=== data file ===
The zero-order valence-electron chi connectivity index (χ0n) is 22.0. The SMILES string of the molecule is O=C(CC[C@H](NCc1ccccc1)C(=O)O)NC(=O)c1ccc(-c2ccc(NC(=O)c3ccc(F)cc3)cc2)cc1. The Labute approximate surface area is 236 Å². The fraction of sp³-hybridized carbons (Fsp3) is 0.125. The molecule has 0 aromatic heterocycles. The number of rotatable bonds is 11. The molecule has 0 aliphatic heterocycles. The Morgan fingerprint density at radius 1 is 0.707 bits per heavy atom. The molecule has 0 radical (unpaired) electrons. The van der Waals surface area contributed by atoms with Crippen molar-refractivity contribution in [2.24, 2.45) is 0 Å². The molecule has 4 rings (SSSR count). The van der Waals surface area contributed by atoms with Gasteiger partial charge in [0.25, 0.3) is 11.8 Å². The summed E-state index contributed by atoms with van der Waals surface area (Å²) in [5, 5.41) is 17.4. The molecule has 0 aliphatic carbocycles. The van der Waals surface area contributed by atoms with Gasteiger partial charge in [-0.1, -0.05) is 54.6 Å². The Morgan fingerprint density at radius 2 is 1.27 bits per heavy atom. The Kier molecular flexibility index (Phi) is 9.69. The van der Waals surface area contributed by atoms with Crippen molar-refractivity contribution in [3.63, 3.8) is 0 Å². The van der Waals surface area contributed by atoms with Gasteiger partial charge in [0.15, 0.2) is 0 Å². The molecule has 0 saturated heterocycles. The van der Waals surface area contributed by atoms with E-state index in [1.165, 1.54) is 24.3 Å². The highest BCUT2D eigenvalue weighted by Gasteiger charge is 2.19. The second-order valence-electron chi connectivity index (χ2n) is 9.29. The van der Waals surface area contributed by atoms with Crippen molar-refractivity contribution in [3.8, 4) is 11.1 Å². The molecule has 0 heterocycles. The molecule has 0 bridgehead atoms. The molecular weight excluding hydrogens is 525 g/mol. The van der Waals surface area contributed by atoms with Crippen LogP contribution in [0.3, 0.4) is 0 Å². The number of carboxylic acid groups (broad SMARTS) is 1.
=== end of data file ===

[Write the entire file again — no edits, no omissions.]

The zero-order valence-electron chi connectivity index (χ0n) is 22.0. The SMILES string of the molecule is O=C(CC[C@H](NCc1ccccc1)C(=O)O)NC(=O)c1ccc(-c2ccc(NC(=O)c3ccc(F)cc3)cc2)cc1. The Labute approximate surface area is 236 Å². The fraction of sp³-hybridized carbons (Fsp3) is 0.125. The molecule has 0 aromatic heterocycles. The number of rotatable bonds is 11. The molecule has 0 aliphatic heterocycles. The Morgan fingerprint density at radius 1 is 0.707 bits per heavy atom. The molecule has 0 radical (unpaired) electrons. The van der Waals surface area contributed by atoms with Crippen molar-refractivity contribution in [2.24, 2.45) is 0 Å². The molecule has 4 rings (SSSR count). The van der Waals surface area contributed by atoms with Gasteiger partial charge in [0.25, 0.3) is 11.8 Å². The summed E-state index contributed by atoms with van der Waals surface area (Å²) in [5, 5.41) is 17.4. The molecule has 0 aliphatic carbocycles. The van der Waals surface area contributed by atoms with Gasteiger partial charge in [-0.1, -0.05) is 54.6 Å². The Morgan fingerprint density at radius 2 is 1.27 bits per heavy atom. The Kier molecular flexibility index (Phi) is 9.69. The van der Waals surface area contributed by atoms with Crippen molar-refractivity contribution in [3.63, 3.8) is 0 Å². The van der Waals surface area contributed by atoms with Gasteiger partial charge in [0.15, 0.2) is 0 Å². The molecule has 0 saturated heterocycles. The van der Waals surface area contributed by atoms with E-state index in [1.165, 1.54) is 24.3 Å². The highest BCUT2D eigenvalue weighted by Gasteiger charge is 2.19. The second-order valence-electron chi connectivity index (χ2n) is 9.29. The van der Waals surface area contributed by atoms with Crippen molar-refractivity contribution in [3.8, 4) is 11.1 Å². The molecule has 0 heterocycles. The molecule has 0 bridgehead atoms. The molecular weight excluding hydrogens is 525 g/mol. The van der Waals surface area contributed by atoms with Crippen LogP contribution in [0.3, 0.4) is 0 Å². The number of carboxylic acid groups (broad SMARTS) is 1.